Not everyone gets a mausoleum built for them nowadays. Fidel Castro was buried in Santiago under a large, gray cobblestone; Léopold Senghor, in an ordinary graveyard in Dakar; and Nelson Mandela, in the cemetery of his native village. Mausoleums were erected for Yasser Arafat; Hafez Assad, who ruled Syria from 1970 to 2000; Kwame Nkrumah, who declared himself Ghana’s president for life in the early 1960s; and Omar Bongo, who was Gabon’s president for forty-two years. Bongo was inspired by his friend Mohammed V, King of Morocco. Two traditions intertwined in most of these cases: the medieval Muslim tradition and the Stalinist totalitarian tradition. For, as we remember, by planning the construction of Lenin’s mausoleum, Stalin set the pattern for the memorial ensembles of the twentieth century’s secular dictators, a pattern later reproduced in such countries as Bulgaria, North Korea, and Vietnam. Therefore, to understand the extent to which Karimov’s mausoleum harks back to the Muslim tradition or Soviet tradition, we would have to have examine it in terms of a broader social and cultural context.
While all things Soviet were the first Uzbek president’s obsessive phobia, “Islamist radicals,” real and fictitious, were portrayed by him as the only serious political threat to the country. Hence, confronting them served to justify a policy of continual crackdowns and the president’s monopoly on power. In official Uzbek art, whose leading lights had tried to draw inspiration from Koranic subjects in the early 1990s, the topic of Islam would come to be interpreted in terms of Sufism, hedonism, and pantheism. In these experiments, Islam was an increasingly abstract source, more stylistic and decorative than truly religious.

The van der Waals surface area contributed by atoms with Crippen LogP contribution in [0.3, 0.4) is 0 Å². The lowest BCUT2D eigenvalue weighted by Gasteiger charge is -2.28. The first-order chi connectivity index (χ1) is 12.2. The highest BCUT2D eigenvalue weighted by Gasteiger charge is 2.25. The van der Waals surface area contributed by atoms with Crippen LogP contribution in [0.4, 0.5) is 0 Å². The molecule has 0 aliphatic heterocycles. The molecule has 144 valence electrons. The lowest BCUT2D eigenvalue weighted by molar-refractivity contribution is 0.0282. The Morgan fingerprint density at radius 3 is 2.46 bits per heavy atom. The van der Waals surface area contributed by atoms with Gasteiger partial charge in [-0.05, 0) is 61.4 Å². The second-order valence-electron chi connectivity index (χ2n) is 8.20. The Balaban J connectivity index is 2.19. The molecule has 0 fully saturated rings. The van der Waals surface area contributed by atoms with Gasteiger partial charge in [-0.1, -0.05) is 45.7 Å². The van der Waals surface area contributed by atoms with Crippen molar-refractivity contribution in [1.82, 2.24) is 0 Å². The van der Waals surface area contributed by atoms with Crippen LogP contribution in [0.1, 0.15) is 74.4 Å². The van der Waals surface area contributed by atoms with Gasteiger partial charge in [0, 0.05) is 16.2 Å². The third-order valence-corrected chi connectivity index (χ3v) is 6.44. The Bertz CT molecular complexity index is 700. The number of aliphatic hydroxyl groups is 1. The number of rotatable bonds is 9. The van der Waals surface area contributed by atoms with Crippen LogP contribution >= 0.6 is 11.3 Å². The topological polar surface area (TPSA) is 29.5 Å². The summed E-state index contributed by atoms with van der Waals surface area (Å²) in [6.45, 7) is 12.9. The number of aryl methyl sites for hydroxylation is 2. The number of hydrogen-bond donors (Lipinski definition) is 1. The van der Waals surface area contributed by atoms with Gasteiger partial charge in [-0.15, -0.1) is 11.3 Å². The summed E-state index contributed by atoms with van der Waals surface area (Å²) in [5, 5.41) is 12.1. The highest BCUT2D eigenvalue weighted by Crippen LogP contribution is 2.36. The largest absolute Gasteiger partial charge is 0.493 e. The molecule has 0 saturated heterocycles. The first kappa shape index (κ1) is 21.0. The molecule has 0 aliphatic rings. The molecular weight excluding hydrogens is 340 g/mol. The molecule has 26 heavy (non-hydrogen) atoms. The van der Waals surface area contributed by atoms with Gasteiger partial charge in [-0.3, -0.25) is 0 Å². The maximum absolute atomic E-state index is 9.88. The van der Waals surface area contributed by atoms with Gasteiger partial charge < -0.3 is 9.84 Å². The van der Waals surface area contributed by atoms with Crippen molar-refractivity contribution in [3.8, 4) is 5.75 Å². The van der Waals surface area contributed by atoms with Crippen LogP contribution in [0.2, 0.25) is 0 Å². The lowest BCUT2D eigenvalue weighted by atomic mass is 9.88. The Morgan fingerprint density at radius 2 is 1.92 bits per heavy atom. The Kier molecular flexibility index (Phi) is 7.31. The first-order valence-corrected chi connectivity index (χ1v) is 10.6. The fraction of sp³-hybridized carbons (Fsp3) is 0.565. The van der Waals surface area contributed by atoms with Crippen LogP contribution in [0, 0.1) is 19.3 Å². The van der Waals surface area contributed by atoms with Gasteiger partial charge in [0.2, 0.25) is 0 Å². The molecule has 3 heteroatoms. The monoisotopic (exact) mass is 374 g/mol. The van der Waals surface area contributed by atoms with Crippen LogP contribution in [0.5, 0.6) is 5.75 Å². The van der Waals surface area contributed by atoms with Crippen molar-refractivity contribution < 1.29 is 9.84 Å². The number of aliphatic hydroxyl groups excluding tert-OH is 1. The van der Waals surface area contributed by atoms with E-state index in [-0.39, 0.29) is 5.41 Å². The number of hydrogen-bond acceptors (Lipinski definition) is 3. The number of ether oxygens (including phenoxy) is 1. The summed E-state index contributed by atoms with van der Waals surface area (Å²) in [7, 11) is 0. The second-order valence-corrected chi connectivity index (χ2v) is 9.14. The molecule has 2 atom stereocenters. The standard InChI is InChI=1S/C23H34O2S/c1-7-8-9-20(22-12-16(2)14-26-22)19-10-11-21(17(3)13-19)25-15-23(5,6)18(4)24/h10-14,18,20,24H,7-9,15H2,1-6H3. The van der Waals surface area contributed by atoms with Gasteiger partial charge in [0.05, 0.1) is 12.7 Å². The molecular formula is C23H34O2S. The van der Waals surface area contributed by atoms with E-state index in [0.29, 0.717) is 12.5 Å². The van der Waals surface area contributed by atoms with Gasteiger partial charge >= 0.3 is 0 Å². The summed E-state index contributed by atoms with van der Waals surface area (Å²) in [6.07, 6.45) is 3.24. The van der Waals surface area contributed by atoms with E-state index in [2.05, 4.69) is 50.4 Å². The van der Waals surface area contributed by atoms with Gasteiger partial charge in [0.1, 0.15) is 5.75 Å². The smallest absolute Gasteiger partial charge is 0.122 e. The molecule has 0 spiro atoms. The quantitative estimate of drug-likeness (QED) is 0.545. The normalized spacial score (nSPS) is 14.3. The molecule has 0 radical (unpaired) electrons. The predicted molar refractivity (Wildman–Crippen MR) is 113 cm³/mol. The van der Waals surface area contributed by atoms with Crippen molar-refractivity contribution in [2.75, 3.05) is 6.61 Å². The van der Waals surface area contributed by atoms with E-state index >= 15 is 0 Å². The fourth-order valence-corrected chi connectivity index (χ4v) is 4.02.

As for content, the Orientalist version of socialist realism dominated the republic’s fine arts. It was strongly encouraged and promoted by the Uzbekistan Academy of Fine Arts, specially established by the newly independent state. Grand portraits of “positive” heroes returned to painting: the ubiquitous Tamerlane replaced paintings of Lenin in his study and Klem Voroshilov astride a horse. The substitution made it possible not only to destroy monuments erected under the Soviet regime, but where possible modify them slightly. Perhaps the best example of this was the multi-figured bas-relief in the Lenin Square subway station in Tashkent, which depicted the happy transfiguration of Uzbek life with the advent of Soviet power. In the late 1970s, sculptor Yakov Shapiro had depicted workers, peasants, and the labor intelligentsia celebrating freedom against the backdrop of a huge figure of Lenin. In the 1990s, the supreme leader was replaced by Uzbek musicians playing traditional instruments. The inscription “The sun of freedom shone through the years” was erased, since it was a citation from the Stalinist-era Soviet national anthem, although the phrase’s sense remained relevant. The bas-relief had now come to depict the happy transfiguration of Uzbek life after the Soviet regime’s departure.
In the architecture of Uzbekistan, the Soviet version of the International Style and brutalism, strikingly embodied by the Panorama Cinema (1964; Vladimir Berezin, Sergo Sutyagin, Yuri Khaldeyev, and Dmitry Shuvayev, architects; originally built as the Tashkent Arts Palace) and the House of Cinema (1978; Rafael Hairutdinov), have been replaced by references to historical architecture, with its symmetrical stasis, ornamentalism, blue domes, and “oriental” columns. However, latent antitheses were hidden even in such projects. Thus, the architects who designed the Museum of the Timurids (1995), the Oliy Majlis (1997; the Supreme Assembly, Uzbekistan’s parliament), and similar buildings were directed by the regime to reproduce certain traits of Timurid architecture, but in fact the buildings were reminiscent of the Orientalist pavilions in the Stalin-era VDNKh (Exhibition of Economic Achievements), in Moscow, and the holiday hostels built in Sochi during the same period. Similarly, the new architecture of Ashgabat, capital of independent Turkmenistan, evoked in the memories of architecture historians Stalin’s grandiose daydreams for redeveloping Moscow’s principal thoroughfares.